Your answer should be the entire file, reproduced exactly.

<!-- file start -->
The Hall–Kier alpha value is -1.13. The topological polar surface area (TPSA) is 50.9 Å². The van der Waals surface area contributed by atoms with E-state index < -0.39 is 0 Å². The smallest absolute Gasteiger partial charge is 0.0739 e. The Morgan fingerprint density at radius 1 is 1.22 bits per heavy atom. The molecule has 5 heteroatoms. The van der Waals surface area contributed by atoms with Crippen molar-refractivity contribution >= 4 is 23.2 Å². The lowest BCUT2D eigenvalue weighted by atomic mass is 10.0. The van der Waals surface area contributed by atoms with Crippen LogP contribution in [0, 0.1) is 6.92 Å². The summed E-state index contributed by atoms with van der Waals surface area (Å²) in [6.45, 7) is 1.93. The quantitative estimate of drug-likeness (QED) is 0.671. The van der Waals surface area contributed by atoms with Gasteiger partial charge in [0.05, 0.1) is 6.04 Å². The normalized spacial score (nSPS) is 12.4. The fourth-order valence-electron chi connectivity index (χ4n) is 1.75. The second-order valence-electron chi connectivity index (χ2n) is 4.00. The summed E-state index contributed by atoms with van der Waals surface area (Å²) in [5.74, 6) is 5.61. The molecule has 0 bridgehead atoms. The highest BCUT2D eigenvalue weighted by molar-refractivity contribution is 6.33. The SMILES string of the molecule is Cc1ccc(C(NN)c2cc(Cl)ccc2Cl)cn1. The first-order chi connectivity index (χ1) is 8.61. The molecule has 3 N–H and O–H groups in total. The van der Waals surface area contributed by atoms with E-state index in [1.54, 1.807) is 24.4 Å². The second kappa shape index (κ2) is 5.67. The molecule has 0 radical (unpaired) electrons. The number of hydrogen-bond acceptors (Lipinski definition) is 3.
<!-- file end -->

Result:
The Hall–Kier alpha value is -1.13. The topological polar surface area (TPSA) is 50.9 Å². The van der Waals surface area contributed by atoms with E-state index < -0.39 is 0 Å². The smallest absolute Gasteiger partial charge is 0.0739 e. The Morgan fingerprint density at radius 1 is 1.22 bits per heavy atom. The molecule has 5 heteroatoms. The van der Waals surface area contributed by atoms with Crippen molar-refractivity contribution >= 4 is 23.2 Å². The lowest BCUT2D eigenvalue weighted by atomic mass is 10.0. The van der Waals surface area contributed by atoms with Crippen LogP contribution in [0, 0.1) is 6.92 Å². The summed E-state index contributed by atoms with van der Waals surface area (Å²) in [6.45, 7) is 1.93. The quantitative estimate of drug-likeness (QED) is 0.671. The van der Waals surface area contributed by atoms with Gasteiger partial charge in [0.05, 0.1) is 6.04 Å². The normalized spacial score (nSPS) is 12.4. The fourth-order valence-electron chi connectivity index (χ4n) is 1.75. The second-order valence-electron chi connectivity index (χ2n) is 4.00. The summed E-state index contributed by atoms with van der Waals surface area (Å²) in [5.74, 6) is 5.61. The molecule has 0 bridgehead atoms. The highest BCUT2D eigenvalue weighted by molar-refractivity contribution is 6.33. The SMILES string of the molecule is Cc1ccc(C(NN)c2cc(Cl)ccc2Cl)cn1. The first-order chi connectivity index (χ1) is 8.61. The molecule has 3 N–H and O–H groups in total. The van der Waals surface area contributed by atoms with E-state index in [1.54, 1.807) is 24.4 Å². The second kappa shape index (κ2) is 5.67. The molecule has 0 radical (unpaired) electrons. The number of hydrogen-bond acceptors (Lipinski definition) is 3.